Help for housing bogs down
Federal Reserve Chairman Ben Bernanke’s efforts to bring down borrowing costs to revive the housing market and boost the economy are stalling, Bloomberg reported.
Mortgage rates are almost back to where they were in March before the 30-year rate fell to a record low and sparked a refinancing boom. Mortgage delinquencies rose to a record 9.12 percent of U.S. home loans and house prices dropped the most on record in the first quarter, according to industry reports.
“Housing is not going to be the engine to get us out of this recession,” said Robert Eisenbeis, chief monetary economist for Vineland, N.J.-based Cumberland Advisors Inc. and former research director at the Federal Reserve Bank of Atlanta.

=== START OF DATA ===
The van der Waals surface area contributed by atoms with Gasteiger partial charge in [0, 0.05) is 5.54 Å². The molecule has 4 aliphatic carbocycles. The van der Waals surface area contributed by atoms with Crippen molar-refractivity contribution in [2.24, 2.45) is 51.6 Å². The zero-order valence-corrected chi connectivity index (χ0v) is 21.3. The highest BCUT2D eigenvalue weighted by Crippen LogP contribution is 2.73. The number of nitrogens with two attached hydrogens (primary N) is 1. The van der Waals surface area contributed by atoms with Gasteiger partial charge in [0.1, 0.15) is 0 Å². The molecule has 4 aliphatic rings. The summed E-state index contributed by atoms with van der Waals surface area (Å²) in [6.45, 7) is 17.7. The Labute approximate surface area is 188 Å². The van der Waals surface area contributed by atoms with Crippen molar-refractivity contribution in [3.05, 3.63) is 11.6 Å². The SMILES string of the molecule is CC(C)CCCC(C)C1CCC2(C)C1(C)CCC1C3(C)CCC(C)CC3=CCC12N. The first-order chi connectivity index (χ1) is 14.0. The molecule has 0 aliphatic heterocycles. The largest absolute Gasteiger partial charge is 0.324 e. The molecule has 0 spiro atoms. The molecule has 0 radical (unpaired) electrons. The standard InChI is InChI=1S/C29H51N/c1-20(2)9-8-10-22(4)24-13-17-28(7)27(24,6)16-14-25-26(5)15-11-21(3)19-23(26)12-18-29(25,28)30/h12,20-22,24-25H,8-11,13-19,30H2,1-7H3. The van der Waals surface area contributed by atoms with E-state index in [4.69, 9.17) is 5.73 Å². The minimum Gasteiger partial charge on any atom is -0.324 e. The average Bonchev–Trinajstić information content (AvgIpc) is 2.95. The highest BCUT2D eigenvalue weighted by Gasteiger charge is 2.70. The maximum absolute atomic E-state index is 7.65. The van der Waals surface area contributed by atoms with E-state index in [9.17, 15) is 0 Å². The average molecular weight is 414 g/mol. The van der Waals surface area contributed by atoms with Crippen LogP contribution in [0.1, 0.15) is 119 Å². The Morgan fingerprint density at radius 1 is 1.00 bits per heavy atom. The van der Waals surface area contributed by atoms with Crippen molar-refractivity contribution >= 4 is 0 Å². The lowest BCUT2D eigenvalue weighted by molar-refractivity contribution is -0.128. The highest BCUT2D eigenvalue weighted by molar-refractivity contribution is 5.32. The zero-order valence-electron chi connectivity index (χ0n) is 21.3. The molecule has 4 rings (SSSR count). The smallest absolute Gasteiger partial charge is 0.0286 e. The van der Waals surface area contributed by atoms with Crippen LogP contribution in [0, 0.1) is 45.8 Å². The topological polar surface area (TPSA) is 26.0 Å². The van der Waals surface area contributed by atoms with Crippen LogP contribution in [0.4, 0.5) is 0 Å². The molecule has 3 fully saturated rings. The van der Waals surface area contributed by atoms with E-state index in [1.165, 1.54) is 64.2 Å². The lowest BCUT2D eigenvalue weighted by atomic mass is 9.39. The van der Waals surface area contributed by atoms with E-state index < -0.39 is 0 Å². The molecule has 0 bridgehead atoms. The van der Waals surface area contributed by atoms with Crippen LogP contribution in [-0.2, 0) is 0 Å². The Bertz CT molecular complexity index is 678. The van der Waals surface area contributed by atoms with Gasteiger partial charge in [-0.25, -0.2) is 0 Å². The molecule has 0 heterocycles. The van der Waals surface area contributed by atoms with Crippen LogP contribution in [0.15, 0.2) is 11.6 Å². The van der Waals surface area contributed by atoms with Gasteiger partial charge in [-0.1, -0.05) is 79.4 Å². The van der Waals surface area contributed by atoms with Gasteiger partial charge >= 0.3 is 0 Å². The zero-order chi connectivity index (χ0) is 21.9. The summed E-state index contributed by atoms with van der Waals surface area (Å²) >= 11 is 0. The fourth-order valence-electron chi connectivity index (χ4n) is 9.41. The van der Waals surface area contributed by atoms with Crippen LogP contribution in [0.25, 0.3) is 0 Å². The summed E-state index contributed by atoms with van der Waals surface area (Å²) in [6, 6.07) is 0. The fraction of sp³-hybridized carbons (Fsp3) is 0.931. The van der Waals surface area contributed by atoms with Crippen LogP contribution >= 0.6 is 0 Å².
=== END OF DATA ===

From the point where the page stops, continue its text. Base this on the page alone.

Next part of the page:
“They’ve squeezed a lemon and now they’re trying to squeeze some more, but you can only get so much juice out of a lemon,” he said.
Rates are rising as President Barack Obama is trying to spur a housing recovery. Obama has pledged to spend $275 billion to help keep as many as 9 million Americans in their homes and stem the rise of foreclosures. His measures also include a tax break of as much as $8,000 for first-time home buyers.
On April 9, Obama cited interest rates at less than 5 percent and the foreclosure program as the two top reasons for people to buy or refinance a home. “We are at a time where people can really take advantage of this,” he said.
Refinance applications this week fell 19 percent to the lowest since early March, before the federal government announced a loosening of Fannie Mae and Freddie Mac rules to allow more borrowers with little or no home equity to arrange new loans.
Rates at historic lows have convinced prospective buyers and homeowners that even 5 percent seems high, said Greg McBride, senior financial analyst at Bankrate in North Palm Beach, Fla. Thursday’s rate of 5.27 percent was the highest since February.